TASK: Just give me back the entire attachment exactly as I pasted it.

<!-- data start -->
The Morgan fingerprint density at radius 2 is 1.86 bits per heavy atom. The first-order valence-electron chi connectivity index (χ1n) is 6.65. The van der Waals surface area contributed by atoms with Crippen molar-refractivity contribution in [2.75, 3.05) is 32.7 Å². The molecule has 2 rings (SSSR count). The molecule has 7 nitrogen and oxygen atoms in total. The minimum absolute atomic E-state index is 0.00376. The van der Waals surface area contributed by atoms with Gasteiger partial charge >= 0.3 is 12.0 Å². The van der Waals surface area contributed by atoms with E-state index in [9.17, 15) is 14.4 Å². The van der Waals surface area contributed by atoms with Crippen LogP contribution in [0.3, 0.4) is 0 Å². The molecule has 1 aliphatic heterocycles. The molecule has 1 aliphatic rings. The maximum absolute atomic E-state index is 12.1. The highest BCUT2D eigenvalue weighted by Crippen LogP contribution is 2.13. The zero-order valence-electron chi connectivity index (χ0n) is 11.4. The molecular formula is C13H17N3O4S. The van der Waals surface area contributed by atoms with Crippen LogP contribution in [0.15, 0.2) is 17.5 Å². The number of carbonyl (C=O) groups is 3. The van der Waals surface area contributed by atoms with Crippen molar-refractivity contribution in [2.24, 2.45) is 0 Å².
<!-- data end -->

The Morgan fingerprint density at radius 2 is 1.86 bits per heavy atom. The first-order valence-electron chi connectivity index (χ1n) is 6.65. The van der Waals surface area contributed by atoms with Crippen molar-refractivity contribution in [2.75, 3.05) is 32.7 Å². The molecule has 2 rings (SSSR count). The molecule has 7 nitrogen and oxygen atoms in total. The minimum absolute atomic E-state index is 0.00376. The van der Waals surface area contributed by atoms with Gasteiger partial charge >= 0.3 is 12.0 Å². The van der Waals surface area contributed by atoms with E-state index in [9.17, 15) is 14.4 Å². The van der Waals surface area contributed by atoms with Crippen LogP contribution in [0.3, 0.4) is 0 Å². The molecule has 1 aliphatic heterocycles. The molecule has 1 aliphatic rings. The maximum absolute atomic E-state index is 12.1. The highest BCUT2D eigenvalue weighted by Crippen LogP contribution is 2.13. The zero-order valence-electron chi connectivity index (χ0n) is 11.4. The molecular formula is C13H17N3O4S. The van der Waals surface area contributed by atoms with Crippen LogP contribution in [0.15, 0.2) is 17.5 Å². The number of carbonyl (C=O) groups is 3. The van der Waals surface area contributed by atoms with Crippen molar-refractivity contribution in [2.24, 2.45) is 0 Å².